pre61-list-digest Monday, February 1 1999 Volume 03 : Number 031



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Ford Truck Enthusiasts - 1948 - 1948 truck and vans
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In this issue:

Re: FTE Pre61 - Welding Choices
FTE Pre61 - oil bath to paper filter
FTE Pre61 - ADMIN: Web site updates
FTE Pre61 - mig welder selection
FTE Pre61 - welder selection
FTE Pre61 - welding jive
Re: FTE Pre61 - 9" rear end
Re: FTE Pre61 - mig welder selection
FTE Pre61 - Transmission rebuilt
Re: FTE Pre61 - mig welder selection
FTE Pre61 - Welders - TIG

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Date: Sun, 31 Jan 1999 10:41:23 -0500
From: Ken Payne
Subject: Re: FTE Pre61 - Welding Choices

At 01:09 PM 1/30/99 -0800, you wrote:
>I can see from responses that the ARC welder (a unit that is a 220vlt
>plugin that arcs electrical current through a rod to the metal grounded
>by a grounding line) is satisfactory for most metal work and including
>some sheet metal work. I have a desire to work with Aluminum sheeting
>so I am still not clear weather I'm being told it will do that type of
>work?
>
>Where can I reach this Eastwood Company?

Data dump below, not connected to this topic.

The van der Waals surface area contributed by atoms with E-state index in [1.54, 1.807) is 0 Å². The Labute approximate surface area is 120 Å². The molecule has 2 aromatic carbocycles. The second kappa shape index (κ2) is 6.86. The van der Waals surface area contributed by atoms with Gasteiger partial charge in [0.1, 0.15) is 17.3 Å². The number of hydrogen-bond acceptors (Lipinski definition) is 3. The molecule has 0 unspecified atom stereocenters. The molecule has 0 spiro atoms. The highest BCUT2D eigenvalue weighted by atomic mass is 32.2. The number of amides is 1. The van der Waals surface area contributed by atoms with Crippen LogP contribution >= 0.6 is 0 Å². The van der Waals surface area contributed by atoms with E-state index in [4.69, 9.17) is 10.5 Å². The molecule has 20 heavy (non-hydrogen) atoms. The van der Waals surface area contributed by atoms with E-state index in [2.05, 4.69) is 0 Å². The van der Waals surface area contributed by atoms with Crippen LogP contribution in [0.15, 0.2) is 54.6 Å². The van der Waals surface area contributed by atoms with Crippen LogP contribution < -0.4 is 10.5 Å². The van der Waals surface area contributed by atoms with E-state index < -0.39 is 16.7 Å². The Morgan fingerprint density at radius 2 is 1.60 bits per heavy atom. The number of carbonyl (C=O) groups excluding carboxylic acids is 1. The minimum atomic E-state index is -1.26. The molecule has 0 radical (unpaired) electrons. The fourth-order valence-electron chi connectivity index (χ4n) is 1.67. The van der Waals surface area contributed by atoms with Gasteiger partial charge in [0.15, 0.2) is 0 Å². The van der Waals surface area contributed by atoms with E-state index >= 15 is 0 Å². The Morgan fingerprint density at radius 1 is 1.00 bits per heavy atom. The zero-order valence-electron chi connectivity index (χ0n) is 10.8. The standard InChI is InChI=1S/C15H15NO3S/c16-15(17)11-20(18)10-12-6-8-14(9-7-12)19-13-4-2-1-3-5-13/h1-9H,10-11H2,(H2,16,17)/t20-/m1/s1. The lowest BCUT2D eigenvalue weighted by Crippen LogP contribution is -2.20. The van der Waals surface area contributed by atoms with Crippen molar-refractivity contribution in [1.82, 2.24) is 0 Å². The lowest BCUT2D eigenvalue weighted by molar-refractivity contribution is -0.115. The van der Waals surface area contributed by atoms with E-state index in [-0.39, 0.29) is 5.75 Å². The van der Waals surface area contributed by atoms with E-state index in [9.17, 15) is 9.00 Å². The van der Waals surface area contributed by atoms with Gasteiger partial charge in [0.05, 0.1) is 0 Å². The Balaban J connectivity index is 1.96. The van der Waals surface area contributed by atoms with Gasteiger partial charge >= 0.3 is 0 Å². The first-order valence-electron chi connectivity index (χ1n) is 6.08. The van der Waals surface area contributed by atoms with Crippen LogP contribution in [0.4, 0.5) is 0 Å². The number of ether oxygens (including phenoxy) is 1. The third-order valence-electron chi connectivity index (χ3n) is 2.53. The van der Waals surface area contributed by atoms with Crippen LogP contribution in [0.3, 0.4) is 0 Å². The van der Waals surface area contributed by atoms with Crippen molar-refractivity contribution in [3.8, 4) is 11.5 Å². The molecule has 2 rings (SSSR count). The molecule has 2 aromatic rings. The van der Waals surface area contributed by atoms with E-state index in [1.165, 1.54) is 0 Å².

>

Check out the links section on the web site. In Misc. Vehicle
section under "Parts, Suppliers, Aftermarket"

Ken

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Date: Sun, 31 Jan 1999 10:27:50 -0700
From: "Loren Daoust"
Subject: FTE Pre61 - oil bath to paper filter

My 52 f1 has an oil bath air filter on a 2 barrel carb and I want to
change it to a paper cartridge type. All the aftermarket assemblies I
have seen have a hole for a 4 barrel carb. I have found reducer plates
to make the hole 2 5/8". But the problem is that the carb does not have
a hole in the center for a bolt to hold the filter on. The oil bath
filter has a gear clamp that holds it on the carb. Unfortunately the
reducer plate does not have provisions for a clamp. Has anyone had this
problem? Is there a air filter assembly that I can remove from a wreck
that would work better or is there a company that makes the proper part
for the job? (The reducer plate I have seen is made by Trans-dapt)
Thank-you for any suggestions you can give.
Loren

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Date: Sun, 31 Jan 1999 15:36:03 -0500
From: Ken Payne
Subject: FTE Pre61 - ADMIN: Web site updates

FTE Web site updates:

- - Several new trucks added to the pictorial (over 370 trucks
now featured)

- - Links updated

Ken Payne
Admin, Ford Truck Enthusiasts
http://www.ford-trucks.com